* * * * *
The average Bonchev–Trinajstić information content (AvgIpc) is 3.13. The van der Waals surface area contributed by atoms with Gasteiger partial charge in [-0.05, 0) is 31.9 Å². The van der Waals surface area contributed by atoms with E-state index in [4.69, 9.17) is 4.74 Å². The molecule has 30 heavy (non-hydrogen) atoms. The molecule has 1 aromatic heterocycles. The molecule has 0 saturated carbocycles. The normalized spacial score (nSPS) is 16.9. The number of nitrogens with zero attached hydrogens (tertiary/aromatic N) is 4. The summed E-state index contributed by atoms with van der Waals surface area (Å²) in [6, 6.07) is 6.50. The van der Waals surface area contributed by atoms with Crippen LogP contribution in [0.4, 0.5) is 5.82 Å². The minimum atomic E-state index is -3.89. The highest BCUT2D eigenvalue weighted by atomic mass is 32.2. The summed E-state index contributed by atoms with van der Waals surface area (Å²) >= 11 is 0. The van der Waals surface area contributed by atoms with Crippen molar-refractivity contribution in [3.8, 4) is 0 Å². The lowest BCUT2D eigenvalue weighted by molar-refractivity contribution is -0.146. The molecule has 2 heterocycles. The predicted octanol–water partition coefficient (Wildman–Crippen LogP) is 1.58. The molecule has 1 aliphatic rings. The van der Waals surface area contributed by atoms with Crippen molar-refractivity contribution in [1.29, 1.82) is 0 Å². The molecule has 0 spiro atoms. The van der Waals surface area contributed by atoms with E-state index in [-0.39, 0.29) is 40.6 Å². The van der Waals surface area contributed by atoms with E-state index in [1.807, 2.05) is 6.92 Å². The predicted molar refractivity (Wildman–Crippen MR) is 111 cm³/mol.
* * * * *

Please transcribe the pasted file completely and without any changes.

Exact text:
The average Bonchev–Trinajstić information content (AvgIpc) is 3.13. The van der Waals surface area contributed by atoms with Gasteiger partial charge in [-0.05, 0) is 31.9 Å². The van der Waals surface area contributed by atoms with E-state index in [4.69, 9.17) is 4.74 Å². The molecule has 30 heavy (non-hydrogen) atoms. The molecule has 1 aromatic heterocycles. The molecule has 0 saturated carbocycles. The normalized spacial score (nSPS) is 16.9. The number of nitrogens with zero attached hydrogens (tertiary/aromatic N) is 4. The summed E-state index contributed by atoms with van der Waals surface area (Å²) in [6, 6.07) is 6.50. The van der Waals surface area contributed by atoms with Crippen LogP contribution in [0.4, 0.5) is 5.82 Å². The minimum atomic E-state index is -3.89. The highest BCUT2D eigenvalue weighted by atomic mass is 32.2. The summed E-state index contributed by atoms with van der Waals surface area (Å²) >= 11 is 0. The van der Waals surface area contributed by atoms with Crippen molar-refractivity contribution in [3.8, 4) is 0 Å². The lowest BCUT2D eigenvalue weighted by molar-refractivity contribution is -0.146. The molecule has 2 heterocycles. The predicted octanol–water partition coefficient (Wildman–Crippen LogP) is 1.58. The molecule has 1 aliphatic rings. The van der Waals surface area contributed by atoms with Crippen molar-refractivity contribution in [1.29, 1.82) is 0 Å². The molecule has 0 spiro atoms. The van der Waals surface area contributed by atoms with E-state index in [-0.39, 0.29) is 40.6 Å². The van der Waals surface area contributed by atoms with E-state index in [1.807, 2.05) is 6.92 Å². The predicted molar refractivity (Wildman–Crippen MR) is 111 cm³/mol.